A vested right would allow Robertson’s Ready Mix to mine without obtaining a surfacing mining permit, which requires the business to go through a series of processes set out by the National Environmental Policy Act (NEPA) and the California Environmental Quality Act (CEQA), including consultation with tribal entities that have an interest in the property.

A vested right would not, however, allow Robertson’s Ready Mix to begin mining without any oversight. Before mining could begin, the company would need to have an approved reclamation plan in place that details how the company would mitigate adverse environmental effects of its mining activities and return the land to a beneficial end use. This part of the process is also subject to NEPA/CEQA and would involve consultation with tribes.

“Most important to our tribe are the direct impacts to ancestral remains, ceremonial rock art, and many sensitive artifacts which define sacred sites,” Paul Macarro, culture coordinator, said. “Vested rights diminish any regular CEQA planning reviews, there is no mitigation possible. Because any and all environmental reviews will not exist, my Tribe urges the denial of this vested rights claim.”

Christine Goeyvaerts, project manager for Robertson’s Ready Mix, said the company was more than willing to work with tribal interests.

“A reclamation plan comes before we disturb the ground, you can’t move one rock until we have that reclamation plan in place, and it takes years to get these approved through the county,” she said. “And one of the things that’s very important to this county, and they’ve made it clear to us is consultation with the tribe, before we were one rock, we will have to go through a reclamation plan, it will have to be approved by the county.”

The sticking point for the Tribe, however, was that a reclamation plan does not necessarily address how mining is performed or what steps will be taken to ensure cultural artifacts will not be disturbed or destroyed during the mining process.

“As to the idea that CEQA compliance in reclamation will be sufficient, we’re afraid that that’s meaningless, because unless there’s avoidance, then what we’re talking about is destruction of the artifacts,” John Nelson, attorney for the Pechanga Band of Indians, said. “And then, you know, basically a monitor [will] watch the destruction of the artifacts and cultural resources, so unless CEQA is done at the frontend, and unless the consultation happens at the frontend, mining is going to occur. 

“Reclamation is about putting it back, reclaiming the land,” he continued. “It’s not about the destruction of the resources that are going to occur through the mining.”

And while the supervisors had questions about why 135 acres of land were vested though the remainder was not requested until now and the finer details of what can be considered when determining abandonment, the sticking point ended up being whether Robertson’s Ready Mix and the Pechanga Band of Indians could come to an agreement.

“I’m looking at two 800 pound gorillas,” Jeffries said. “I’ve known Robertson’s to be a very ethical, community-minded company for years and years and years. I’ve known Pechanga to look out for its cultural resources and the long-term view of protecting Riverside County, making sure that all aspects of their cultural resources are protected, sometimes fenced off, making sure that everything’s done right.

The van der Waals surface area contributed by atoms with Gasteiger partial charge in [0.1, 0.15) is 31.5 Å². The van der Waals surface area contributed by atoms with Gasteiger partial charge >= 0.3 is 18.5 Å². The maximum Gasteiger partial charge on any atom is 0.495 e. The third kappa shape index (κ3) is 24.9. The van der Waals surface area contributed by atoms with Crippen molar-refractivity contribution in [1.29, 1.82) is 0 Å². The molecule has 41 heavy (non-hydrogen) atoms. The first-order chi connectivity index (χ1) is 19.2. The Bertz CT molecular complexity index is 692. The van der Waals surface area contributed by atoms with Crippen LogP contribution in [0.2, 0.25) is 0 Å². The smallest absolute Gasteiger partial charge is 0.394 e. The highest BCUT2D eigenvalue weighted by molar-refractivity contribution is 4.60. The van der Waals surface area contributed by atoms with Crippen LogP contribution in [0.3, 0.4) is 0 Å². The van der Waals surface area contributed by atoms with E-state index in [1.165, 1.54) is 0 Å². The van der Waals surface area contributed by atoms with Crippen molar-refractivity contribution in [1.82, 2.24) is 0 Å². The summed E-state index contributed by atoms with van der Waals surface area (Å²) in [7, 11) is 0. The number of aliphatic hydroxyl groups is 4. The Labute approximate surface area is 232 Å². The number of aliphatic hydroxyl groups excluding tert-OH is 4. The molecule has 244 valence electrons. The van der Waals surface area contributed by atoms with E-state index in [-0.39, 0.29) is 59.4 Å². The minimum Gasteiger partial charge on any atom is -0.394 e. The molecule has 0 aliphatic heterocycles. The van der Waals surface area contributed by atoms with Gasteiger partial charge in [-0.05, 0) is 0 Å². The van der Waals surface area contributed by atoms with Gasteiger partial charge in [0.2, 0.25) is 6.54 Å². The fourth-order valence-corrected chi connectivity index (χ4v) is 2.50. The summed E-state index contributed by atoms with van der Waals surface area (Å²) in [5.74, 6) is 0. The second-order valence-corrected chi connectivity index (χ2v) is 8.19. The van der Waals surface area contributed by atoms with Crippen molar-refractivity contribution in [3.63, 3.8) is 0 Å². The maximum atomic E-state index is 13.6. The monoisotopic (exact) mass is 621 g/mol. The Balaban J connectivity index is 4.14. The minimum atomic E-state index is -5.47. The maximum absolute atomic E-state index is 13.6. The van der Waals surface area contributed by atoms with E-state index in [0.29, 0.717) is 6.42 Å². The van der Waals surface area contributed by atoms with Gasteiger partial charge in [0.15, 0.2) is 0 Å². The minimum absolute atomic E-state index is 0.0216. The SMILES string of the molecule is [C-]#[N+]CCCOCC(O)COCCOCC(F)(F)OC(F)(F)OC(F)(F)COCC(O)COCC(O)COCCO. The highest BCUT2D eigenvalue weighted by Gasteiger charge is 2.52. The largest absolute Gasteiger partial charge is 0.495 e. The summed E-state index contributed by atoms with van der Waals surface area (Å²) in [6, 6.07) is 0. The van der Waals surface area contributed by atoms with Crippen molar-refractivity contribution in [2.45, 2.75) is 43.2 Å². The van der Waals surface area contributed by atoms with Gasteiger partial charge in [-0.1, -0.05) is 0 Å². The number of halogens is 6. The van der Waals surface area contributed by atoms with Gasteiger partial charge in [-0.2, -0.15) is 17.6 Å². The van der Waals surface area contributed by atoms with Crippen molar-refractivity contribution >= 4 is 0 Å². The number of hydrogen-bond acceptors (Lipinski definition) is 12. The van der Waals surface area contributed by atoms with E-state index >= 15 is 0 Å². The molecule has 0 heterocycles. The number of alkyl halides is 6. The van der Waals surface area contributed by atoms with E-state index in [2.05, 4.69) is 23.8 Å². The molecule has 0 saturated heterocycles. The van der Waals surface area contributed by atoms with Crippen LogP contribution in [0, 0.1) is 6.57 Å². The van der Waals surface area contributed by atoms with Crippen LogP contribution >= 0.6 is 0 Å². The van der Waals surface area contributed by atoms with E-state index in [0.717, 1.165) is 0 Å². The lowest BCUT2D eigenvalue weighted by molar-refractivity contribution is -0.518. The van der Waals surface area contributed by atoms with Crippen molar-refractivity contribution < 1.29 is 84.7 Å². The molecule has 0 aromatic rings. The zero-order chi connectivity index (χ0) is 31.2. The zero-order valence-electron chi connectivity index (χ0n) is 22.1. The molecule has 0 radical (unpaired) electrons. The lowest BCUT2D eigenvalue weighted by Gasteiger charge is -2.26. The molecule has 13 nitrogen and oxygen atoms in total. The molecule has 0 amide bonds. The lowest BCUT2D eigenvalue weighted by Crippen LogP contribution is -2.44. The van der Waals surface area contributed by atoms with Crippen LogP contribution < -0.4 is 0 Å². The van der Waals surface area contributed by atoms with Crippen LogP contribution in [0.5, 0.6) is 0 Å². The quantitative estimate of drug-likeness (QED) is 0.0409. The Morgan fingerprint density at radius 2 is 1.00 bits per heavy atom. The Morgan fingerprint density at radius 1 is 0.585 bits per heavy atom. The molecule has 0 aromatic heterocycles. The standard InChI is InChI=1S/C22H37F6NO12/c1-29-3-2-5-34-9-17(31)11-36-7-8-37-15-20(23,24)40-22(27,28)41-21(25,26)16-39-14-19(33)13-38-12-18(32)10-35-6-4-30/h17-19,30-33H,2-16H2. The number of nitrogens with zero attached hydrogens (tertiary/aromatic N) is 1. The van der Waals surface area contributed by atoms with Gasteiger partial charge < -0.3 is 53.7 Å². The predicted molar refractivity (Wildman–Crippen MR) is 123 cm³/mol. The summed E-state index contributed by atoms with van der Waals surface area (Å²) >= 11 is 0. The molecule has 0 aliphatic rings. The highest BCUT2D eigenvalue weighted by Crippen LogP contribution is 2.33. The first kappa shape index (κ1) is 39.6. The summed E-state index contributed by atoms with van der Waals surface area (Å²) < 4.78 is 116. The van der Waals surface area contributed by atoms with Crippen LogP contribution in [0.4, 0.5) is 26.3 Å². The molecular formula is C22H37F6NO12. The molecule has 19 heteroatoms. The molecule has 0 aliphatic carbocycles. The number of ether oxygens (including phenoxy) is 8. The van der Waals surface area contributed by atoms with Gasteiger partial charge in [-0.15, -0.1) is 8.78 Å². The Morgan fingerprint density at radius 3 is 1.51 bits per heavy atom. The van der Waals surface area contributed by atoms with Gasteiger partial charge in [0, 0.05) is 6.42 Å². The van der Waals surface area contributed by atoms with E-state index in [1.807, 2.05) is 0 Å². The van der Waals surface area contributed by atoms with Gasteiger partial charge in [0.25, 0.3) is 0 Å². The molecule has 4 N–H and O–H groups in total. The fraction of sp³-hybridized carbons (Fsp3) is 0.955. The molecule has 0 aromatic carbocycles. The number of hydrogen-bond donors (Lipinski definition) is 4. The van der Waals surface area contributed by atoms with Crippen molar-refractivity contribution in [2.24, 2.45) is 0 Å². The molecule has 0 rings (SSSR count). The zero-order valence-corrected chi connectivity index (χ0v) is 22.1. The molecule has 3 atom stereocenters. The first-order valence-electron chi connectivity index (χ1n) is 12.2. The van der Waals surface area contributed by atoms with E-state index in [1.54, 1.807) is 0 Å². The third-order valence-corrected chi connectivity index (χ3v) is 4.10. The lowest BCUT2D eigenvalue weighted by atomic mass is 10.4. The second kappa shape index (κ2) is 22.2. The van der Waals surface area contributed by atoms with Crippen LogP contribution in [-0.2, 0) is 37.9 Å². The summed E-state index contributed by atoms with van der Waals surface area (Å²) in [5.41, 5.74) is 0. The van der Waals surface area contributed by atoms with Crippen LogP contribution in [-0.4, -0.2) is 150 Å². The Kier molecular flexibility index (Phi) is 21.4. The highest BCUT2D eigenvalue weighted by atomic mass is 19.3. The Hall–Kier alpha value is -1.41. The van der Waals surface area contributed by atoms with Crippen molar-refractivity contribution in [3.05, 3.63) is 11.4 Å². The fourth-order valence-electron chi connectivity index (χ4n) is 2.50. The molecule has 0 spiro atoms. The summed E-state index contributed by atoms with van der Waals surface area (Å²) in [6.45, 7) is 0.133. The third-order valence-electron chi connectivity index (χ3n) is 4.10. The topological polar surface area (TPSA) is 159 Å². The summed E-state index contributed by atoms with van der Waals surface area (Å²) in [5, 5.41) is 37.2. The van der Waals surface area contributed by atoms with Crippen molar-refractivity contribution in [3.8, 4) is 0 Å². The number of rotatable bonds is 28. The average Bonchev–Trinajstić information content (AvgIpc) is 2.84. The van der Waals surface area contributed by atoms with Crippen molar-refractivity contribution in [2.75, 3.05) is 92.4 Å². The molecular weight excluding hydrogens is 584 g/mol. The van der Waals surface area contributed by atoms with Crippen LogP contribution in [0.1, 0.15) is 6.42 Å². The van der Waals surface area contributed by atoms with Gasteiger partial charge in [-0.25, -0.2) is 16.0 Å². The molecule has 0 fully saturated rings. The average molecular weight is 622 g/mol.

“I have no reason to believe that either one of you are going to be bad actors or bad players,” he continued. “You’ve given us your word that you’re going to do this right, but if you don’t, the consequences will be we’ll never trust you again.”

Jeffries called for a five minute recess to allow representatives for both Robertson’s Ready Mix and the tribe to see if they could come up with an enforceable agreement. However, when the attorneys came back in, it became clear that an agreement had not been reached.

“I think that, you know, the best we’re going to get as far as working collaboratively today with the tribe is to continue the matter, to have a discussion to see if we can to sort of come up with an agreement or an MOU for the full consultation that the tribe is seeking at this time,” Shapiro said.

The supervisors voted 4-0 to continue the item to June 27 to allow the Pechanga Band of Indians and Robertson’s Ready Mix time to see if they could come to an agreement. Supervisor Chuck Washington recused himself from the decision because a company he owns with his wife and children did business with Robertson’s Ready Mix last August.

At that meeting, the supervisors will only hear new information that might aid them in making a determination as to whether Robertson’s Ready Mix has vested rights in the property including whether or not an agreement has been reached between the company and the tribe.

“We will not be taking testimony again on old items,” Jeffries said. “The only testimony that would be made on continuing this hearing would be of new items, newly discovered issues, not rehashing the old stuff.”

A full recording of the meeting can be found here on the county’s website.